Movie reviews with kids in mind, including 'Megamind' and 'Fair Game'

By Jane Horwitz
Friday, November 5, 2010; 9:04 AM


This is another animated film that's tough to recommend for a particular age group. The repartee between characters and much of the visual humor seems geared to teenage and adult film buffs. Yet there is enough silliness to divert kids 10 and older. Younger than that, and "Megamind" may prove a soporific. Generally it's clever and witty. Occasionally it's dull. Supervillain Megamind tries to terrorize Metro City. His arch enemy is superhero Metro Man. Megamind accidentally destroys Metro Man, and with no one to fight any more, he's lost. He finds himself falling for TV reporter Roxanne Ritchi. He abducts Roxanne's doofus cameraman, Hal, and turns him into a new superhero, with consequences that prove character does count.

THE BOTTOM LINE: Some of the action sequences, though animated, are a little intense, with explosions and large robotic fighters. We see what appears to be the skeleton of the vaporized Metro Man. Hal becomes a bully and a thief.


High-schoolers with a sharp interest in cloak-and-dagger spy sagas and recent history may find "Fair Game" the equivalent of a great read, even if they know nothing of the 2003 political scandal. Valerie Plame was a covert CIA operative among those trying to find out how far Saddam Hussein's nuclear ambitions had gone. Joe Wilson was sent to Niger by the CIA to check on intelligence that Iraq had bought uranium there. He reported that the intelligence was wrong, contradicting administration officials, who cited this as a reason for the war. The Bush administration tried to discredit him and exposed Plame as a CIA operative. Never less than fascinating, the film dramatically explores the case and the effects on the Wilsons' marriage.

THE BOTTOM LINE: The movie uses considerable low-grade profanity and some stronger. Characters drink and smoke, and there's one mildly implied marital sexual situation. The film shows footage of the Iraq war and creates a sense that Plame's contacts in Iraq are in grave danger.

Clint Eastwood's surprising, elegant, profound film explores the idea of an afterlife. Thoughtful teens, especially high-schoolers and college kids, will find much in it to ponder. Marie, a French TV news anchor on vacation in Indonesia, nearly drowns in the 2004 tsunami. She researches and writes a book about her near-death experience. In London, twin boys are torn asunder after one is hit by a car and killed. The desolate surviving child becomes obsessed with contacting his dead brother. And in San Francisco, George Lonegan, a psychic who seems able to contact dead people, tries to ignore his gift and have a normal life.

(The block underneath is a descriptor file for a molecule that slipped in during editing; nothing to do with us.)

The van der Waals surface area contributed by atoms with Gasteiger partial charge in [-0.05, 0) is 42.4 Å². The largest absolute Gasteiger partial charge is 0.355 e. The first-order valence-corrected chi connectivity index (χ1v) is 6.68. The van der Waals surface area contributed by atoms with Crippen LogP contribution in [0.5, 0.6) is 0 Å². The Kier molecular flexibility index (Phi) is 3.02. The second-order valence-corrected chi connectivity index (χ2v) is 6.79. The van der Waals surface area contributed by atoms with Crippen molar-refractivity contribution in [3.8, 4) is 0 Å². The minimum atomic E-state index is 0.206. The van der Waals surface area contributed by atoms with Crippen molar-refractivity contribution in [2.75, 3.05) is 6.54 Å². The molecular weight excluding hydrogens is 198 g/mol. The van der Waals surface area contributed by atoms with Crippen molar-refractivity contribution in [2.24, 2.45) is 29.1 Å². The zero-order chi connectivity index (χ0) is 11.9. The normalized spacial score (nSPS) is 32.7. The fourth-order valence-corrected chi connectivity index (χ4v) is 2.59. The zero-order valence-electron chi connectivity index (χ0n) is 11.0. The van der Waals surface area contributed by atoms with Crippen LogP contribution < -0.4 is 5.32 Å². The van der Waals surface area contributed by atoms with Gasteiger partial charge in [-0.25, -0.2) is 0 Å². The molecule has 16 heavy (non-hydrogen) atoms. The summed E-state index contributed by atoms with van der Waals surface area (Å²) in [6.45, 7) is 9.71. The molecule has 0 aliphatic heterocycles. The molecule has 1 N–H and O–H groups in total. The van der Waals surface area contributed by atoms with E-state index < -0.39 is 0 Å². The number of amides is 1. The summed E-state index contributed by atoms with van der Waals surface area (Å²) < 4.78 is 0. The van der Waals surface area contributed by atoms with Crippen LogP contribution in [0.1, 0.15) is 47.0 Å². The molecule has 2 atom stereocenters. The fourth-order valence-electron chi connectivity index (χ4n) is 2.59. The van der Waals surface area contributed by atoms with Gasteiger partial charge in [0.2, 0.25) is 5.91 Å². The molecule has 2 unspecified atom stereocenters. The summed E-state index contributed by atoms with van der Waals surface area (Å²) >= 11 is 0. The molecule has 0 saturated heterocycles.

The bottom line: The depiction of the Asian tsunami is truly harrowing. The terrorist bombing of the London Underground in 2005 is reenacted, in a more understated way. There is a subtle reference to childhood sexual abuse regarding an adult character. The twin boys' mother is a drug addict. Characters use midrange profanity and drink.


Crass, profane and rather heartless, this raucous road-trip comedy isn't nearly as funny or clever as it pretends to be and teens 17 and older may feel that way, too, especially if they're fans of director Todd Phillips's last hit, "The Hangover." "Due Date" has moments of modest hilarity, but overall it's a bit tiresome. Peter is an architect trying to make it to Los Angeles in time for his wife's childbirth. Before takeoff, a misunderstanding on the plane with a man named Ethan gets both tossed off and put on the no-fly list. With personalities like oil and water, they head cross-country, disastrously.

THE BOTTOM LINE: In one supposedly comic scene, Peter punches an annoying little boy in the stomach, then scares him into not telling anyone. The film contains strong profanity; a fairly explicit masturbation scene; marijuana use; nonlethal violence; and car accidents. A major theme in the film involves Ethan's recent loss of his father and how he plans to dispose of the ashes, stored in a coffee can.

Writer-director Tyler Perry has done a terrific job adapting for the screen Ntozake Shange's beloved "choreopoem" (published in 1975 and opened off-Broadway in 1976) about the interconnected lives, triumphs and tragedies of a group of urban African American women. This revelatory dramatic story retains many of the gorgeous solo poems (used like monologues) from Shange's stage play, but the dance is replaced with a linking narrative. This film is not for moviegoers younger than 16 or 17. Some of the stories are harsh, involving a back-alley abortion, a rape and, most horribly, a drunken, abusive husband dropping two young children to their deaths.

THE BOTTOM LINE: The death of the children is not shown graphically - we see the father let go of their hands - but is still horrific. The film depicts a vicious date rape which, while clothed, is graphic. Consensual sexual situations with partial undress are more implied and not explicit. The abortion scene also stops short but has explicit implications. The dialogue includes strong profanity, and some characters drink.

This film, a mildish R, could intrigue high-school-age horror buffs. A married couple (the wife is related to the female character in the first film) fires their nanny because she keeps trying to rid the house of evil spirits. They think she's crazy, which is their mistake. After the house is ransacked, security cameras are installed. We spend endless minutes watching videos of empty rooms. Then suddenly there are sounds and startling events, which build.

The bottom line: The script includes strong words and midrange sexual slang and innuendo among teen characters. An infant is shown to be in danger, as is a family pet. Horwitz is a freelance reviewer.

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